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Call your clients

The best piece of advice I ever received about repairing a
troubled relationship came from my brother, a man of few words who calls
things like they are. As I analyzed and plotted my strategy to conquer
the situation like a game of Risk, he stopped me cold in my tracks and
said, “Katie, it’s not that complicated. Just call them once a
week.” I had never considered that the solution to such a complicated
problem could be that simple.

Client relationships aren’t much
different than personal ones in
that they require routine, but substantial contact. And in most cases,
email doesn’t cut it. Never underestimate the power of picking up
the phone to deliver news–even if it’s something relatively
insignificant that could be communicated easily by email. If you don’t
create space and time for a relationship to occur, then it won’t. This
isn’t a complicated one, but there is no exception to it.

As a
project manager balancing dozens of tasks at once, the less time I
spend on the
phone, the more efficient I can be. The temptation to go into inbox
inertia is strong, especially as the pace of my schedule increases.
But being productive is just part
of my role. My most important
responsibility is tending to the client relationship–an unending task that will never be crossed off my to do list.

Recently, I read
an article

by Scott McDowell that compared the difference between face-to-face
vs. digital emotions. They referenced a study by Daniel Golemen, the
“godfather of emotional intelligence,” which explained that we interpret
email with a negative bias at a neural level. In a conversation, it’s
generally the opposite since we have emotional cues to draw from in tone
of speech, facial expressions, etc. To sum it up, in the absence of
emotion, we assume negative emotion.

“Technology creates a vaccum that we
humans fill with negative emotions by default, and digital emotions can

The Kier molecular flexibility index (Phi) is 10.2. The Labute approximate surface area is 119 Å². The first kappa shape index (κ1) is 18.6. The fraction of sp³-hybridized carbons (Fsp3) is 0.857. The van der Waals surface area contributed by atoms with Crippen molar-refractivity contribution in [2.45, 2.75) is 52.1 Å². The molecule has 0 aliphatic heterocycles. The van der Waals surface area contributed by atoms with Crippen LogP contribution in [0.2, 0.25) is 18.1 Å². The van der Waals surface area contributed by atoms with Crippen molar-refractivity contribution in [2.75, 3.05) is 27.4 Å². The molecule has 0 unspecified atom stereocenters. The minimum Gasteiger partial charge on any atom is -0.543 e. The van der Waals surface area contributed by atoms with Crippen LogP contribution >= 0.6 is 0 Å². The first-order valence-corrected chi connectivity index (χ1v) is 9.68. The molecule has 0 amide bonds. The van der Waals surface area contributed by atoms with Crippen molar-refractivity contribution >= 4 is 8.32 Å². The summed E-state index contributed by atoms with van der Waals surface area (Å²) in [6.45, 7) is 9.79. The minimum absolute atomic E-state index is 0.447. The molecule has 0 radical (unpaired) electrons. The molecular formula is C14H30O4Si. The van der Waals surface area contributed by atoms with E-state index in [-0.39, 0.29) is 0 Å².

escalate quickly (see: flame

wars). The barrage of email can certainly fan the flames. In
an effort to be productive and succinct, our communication may be
perceived as clipped, sarcastic, or rude. Imagine the reprecussions for
creative collaboration”

-Excerpt from Email

Etiqutte II: Why Emoticons (And Emotional Cues) Work, by Scott
McDowell via


point of McDowell’s article is that you are operating at an automatic
emotional debt when it comes to email, and you have to do a lot to
overcompensate for this. Yes, that means
you can officially stop worrying about using those smiley emoticon and
animated gifs leaving a bad impression. Turns out you’re far more likely
to rub someone the wrong way with an email that shows no emotion at

I’m not saying I’ve mastered the art of client communications by any means. It’s a discipline that requires
continual effort, and there plenty of days when I choose the path of
least resistance. But when the pace picks up and I begin to fixate on conquering a
task list rather than fostering a client relationship, I try to
remind myself that the further removed my communications are from a real
conversation, the less control I have over how that message is
perceived. I cede control in building that relationship, and it’s the relationship that motivates me to come into work each day, not achieving inbox zero.

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